That investment style of being in touch with the market but distant from it has impressive antecedents and performance.
In an August financial crisis, Masters of the Universe must use their BlackBerries from the beach. They are constantly in touch with the data, but out of physical contact with their colleagues. The contrast with 1929 is complete. Then, investors were in contact with each other, but not the data. They crowded around in panic, commiserating with each other, as the ticker tape lagged behind the market.
The death of distance through globalisation, and the ubiquity of data, have been dominant themes of business writers for two decades. Yet Wall Street and the City of London are still literal as well as metaphorical centres of world financial markets. New buildings are rising there on real estate more valuable than ever. While trading is on screens rather than in physical markets, the screens are grouped together in trading rooms. When hedge funds move out of Manhattan and the City, they move en masse, like lemmings, to Connecticut and Mayfair.
There are practical advantages of congregating together. Clustering proved to be as characteristic of the high-technology industries of the 1990s as it was for the manufacturing businesses of potteries and textiles.
Scale economies are found in provision of common support facilities. These can be of direct business relevance – the back office requirements of proprietary traders; or appurtenances of the business – lap dancing clubs on the edge of the City for traders and the elegant restaurants of St James’s for hedge fund managers.
The most striking feature of electronic communication is not how much dispersion of activity it has produced, but how little. Teleworking and videoconferencing remain more talked about than done. YouTubeand MySpace are for teens and college students, not grown-ups. E-mail is an impoverished form of communication, as Martin Lukes reminds us every week. And if you need a Second Life, it is probably because there is something missing from your first.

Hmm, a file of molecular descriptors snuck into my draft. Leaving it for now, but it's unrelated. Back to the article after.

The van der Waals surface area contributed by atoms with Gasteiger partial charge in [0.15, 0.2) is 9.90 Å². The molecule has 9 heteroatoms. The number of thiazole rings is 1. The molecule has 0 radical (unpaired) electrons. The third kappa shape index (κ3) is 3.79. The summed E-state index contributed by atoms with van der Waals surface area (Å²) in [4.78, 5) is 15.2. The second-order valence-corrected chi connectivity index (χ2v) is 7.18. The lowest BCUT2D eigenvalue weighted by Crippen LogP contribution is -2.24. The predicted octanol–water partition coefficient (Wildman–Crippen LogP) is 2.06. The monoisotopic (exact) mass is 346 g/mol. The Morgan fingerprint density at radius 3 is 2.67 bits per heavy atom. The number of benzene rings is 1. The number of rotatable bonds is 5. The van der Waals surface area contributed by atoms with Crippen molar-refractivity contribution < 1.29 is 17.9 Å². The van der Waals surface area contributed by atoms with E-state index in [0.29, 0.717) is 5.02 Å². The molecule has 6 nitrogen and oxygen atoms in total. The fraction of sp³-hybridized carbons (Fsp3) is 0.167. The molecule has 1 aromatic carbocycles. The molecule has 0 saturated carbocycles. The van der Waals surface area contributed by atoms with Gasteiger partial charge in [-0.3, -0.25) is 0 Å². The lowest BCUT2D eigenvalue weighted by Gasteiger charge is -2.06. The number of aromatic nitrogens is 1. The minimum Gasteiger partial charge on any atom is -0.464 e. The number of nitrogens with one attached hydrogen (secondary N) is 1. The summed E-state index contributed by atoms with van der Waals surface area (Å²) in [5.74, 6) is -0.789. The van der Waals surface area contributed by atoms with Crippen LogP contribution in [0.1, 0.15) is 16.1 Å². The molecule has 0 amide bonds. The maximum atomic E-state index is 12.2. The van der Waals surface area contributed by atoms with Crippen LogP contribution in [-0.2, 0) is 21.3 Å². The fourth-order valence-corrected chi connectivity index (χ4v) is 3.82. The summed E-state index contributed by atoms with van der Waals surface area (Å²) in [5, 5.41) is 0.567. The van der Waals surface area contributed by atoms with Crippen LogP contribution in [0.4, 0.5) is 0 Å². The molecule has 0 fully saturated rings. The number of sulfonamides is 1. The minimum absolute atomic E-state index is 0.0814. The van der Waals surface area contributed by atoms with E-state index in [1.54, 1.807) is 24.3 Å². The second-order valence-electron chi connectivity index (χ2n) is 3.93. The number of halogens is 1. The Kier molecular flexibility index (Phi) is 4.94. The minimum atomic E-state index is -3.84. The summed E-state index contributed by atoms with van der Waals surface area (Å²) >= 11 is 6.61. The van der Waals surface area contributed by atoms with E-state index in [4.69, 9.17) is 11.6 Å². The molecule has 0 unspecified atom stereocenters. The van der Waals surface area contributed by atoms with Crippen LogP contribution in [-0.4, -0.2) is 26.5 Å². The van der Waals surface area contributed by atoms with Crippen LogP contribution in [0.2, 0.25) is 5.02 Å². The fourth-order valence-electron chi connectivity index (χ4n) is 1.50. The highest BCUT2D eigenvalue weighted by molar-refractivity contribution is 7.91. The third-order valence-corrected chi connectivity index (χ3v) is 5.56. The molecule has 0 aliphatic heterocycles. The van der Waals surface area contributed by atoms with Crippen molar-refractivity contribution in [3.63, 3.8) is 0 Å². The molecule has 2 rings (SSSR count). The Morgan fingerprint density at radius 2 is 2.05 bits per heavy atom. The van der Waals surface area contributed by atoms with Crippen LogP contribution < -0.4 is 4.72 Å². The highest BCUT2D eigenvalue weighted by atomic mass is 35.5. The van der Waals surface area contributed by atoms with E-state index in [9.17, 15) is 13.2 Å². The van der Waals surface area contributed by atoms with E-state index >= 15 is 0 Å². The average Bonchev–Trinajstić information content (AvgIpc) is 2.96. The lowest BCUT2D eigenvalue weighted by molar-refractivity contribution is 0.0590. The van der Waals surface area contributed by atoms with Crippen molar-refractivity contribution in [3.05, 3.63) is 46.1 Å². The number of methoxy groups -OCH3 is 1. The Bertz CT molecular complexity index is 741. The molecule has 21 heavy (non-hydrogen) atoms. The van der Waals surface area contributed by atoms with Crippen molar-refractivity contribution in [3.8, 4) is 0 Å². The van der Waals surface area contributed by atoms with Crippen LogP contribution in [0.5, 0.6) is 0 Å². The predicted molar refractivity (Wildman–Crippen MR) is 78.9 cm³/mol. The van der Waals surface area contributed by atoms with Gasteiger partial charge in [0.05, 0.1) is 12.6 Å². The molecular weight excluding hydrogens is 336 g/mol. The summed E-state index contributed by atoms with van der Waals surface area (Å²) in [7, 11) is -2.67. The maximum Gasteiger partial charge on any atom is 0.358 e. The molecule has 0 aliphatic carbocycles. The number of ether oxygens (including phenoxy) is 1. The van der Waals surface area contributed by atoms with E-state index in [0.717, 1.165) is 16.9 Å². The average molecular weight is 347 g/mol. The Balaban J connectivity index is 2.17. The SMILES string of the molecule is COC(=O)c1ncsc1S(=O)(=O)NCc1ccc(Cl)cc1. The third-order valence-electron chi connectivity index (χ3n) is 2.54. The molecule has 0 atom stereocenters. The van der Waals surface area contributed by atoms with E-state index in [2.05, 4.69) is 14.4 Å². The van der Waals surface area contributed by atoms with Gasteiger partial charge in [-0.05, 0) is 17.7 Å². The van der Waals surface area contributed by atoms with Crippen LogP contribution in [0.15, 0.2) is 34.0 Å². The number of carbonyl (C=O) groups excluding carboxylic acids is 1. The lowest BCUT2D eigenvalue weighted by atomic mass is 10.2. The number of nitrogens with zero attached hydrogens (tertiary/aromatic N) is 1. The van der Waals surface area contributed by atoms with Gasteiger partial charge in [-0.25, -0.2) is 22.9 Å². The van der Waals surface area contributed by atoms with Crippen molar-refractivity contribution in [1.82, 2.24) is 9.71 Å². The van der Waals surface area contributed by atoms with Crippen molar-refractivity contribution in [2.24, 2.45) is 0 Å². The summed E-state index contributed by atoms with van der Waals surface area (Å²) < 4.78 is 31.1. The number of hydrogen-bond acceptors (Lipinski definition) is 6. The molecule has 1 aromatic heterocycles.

These lessons are lost on the most determined quants. But the failures of quantitative models in the past few weeks have emphasised that the degree to which the world of business and finance can be adequately described by any model is limited. Qualitative data matter as well as quantitative; knowledge is intrinsically imperfect. The information that can be handled by information technology is only a fraction, and sometimes the less important fraction, of the information that matters.
So colleagues exchange knowledge without any prior intention to do so, in water-cooler moments. Body language can be transmitted electronically only by systems with very high resolution and very high speed. The fraction of a second needed for a signal to reach a satellite and bounce back can change the meaning of a message. People continue to need direct face-to-face contact with competitors and associates.
There seem to be advantages to the individual in being close to the action, but also a large downside. Physical proximity helps create a conventional wisdom. Even among Oxford philosophers, perhaps the most argumentative people the world has ever known, day-to-day contact tends to create a common view, even a school of philosophy. Discussion may genuinely resolve differences, or else the repetition of disagreements just becomes too wearing. But the abstruseness of linguistic philosophy that resulted illustrates the problem. The self-referential world of people whose communication is mostly with each other can, and frequently does, become divorced from external reality.
So Warren Buffett, the most successful investor in history, trades from Omaha and advocates an investment style characterised as “lethargy bordering on sloth”. That approach was favoured by John Maynard Keynes, who operated from Bloomsbury and Cambridge and normally traded by telephone from his bed.
That investment style of being in touch with the market but distant from it has impressive antecedents and performance. Perhaps the traders with their BlackBerries on the beach are in the best place to take a rational view of market developments.